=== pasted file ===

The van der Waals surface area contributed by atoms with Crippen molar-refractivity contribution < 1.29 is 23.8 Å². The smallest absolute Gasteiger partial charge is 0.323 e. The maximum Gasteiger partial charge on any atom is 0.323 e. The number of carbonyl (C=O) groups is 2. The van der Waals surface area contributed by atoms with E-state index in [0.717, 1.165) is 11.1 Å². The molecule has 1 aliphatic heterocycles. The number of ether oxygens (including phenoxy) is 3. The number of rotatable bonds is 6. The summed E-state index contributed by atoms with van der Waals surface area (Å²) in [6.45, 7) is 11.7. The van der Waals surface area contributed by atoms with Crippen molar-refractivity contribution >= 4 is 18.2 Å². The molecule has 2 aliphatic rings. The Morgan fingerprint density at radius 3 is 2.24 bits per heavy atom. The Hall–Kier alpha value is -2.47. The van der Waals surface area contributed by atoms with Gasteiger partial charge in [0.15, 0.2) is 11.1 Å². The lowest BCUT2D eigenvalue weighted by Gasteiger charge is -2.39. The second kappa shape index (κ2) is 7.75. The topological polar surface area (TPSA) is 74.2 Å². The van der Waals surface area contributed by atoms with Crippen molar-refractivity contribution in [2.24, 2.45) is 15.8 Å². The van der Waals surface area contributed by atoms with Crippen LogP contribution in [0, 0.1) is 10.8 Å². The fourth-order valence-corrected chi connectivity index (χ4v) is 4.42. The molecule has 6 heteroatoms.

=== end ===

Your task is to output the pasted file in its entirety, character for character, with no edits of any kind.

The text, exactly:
The van der Waals surface area contributed by atoms with Crippen molar-refractivity contribution < 1.29 is 23.8 Å². The smallest absolute Gasteiger partial charge is 0.323 e. The maximum Gasteiger partial charge on any atom is 0.323 e. The number of carbonyl (C=O) groups is 2. The van der Waals surface area contributed by atoms with E-state index in [0.717, 1.165) is 11.1 Å². The molecule has 1 aliphatic heterocycles. The number of ether oxygens (including phenoxy) is 3. The number of rotatable bonds is 6. The summed E-state index contributed by atoms with van der Waals surface area (Å²) in [6.45, 7) is 11.7. The van der Waals surface area contributed by atoms with Crippen molar-refractivity contribution >= 4 is 18.2 Å². The molecule has 2 aliphatic rings. The Morgan fingerprint density at radius 3 is 2.24 bits per heavy atom. The Hall–Kier alpha value is -2.47. The van der Waals surface area contributed by atoms with Gasteiger partial charge in [0.15, 0.2) is 11.1 Å². The lowest BCUT2D eigenvalue weighted by Gasteiger charge is -2.39. The second kappa shape index (κ2) is 7.75. The topological polar surface area (TPSA) is 74.2 Å². The van der Waals surface area contributed by atoms with Crippen molar-refractivity contribution in [2.24, 2.45) is 15.8 Å². The van der Waals surface area contributed by atoms with Crippen LogP contribution in [0, 0.1) is 10.8 Å². The fourth-order valence-corrected chi connectivity index (χ4v) is 4.42. The molecule has 6 heteroatoms.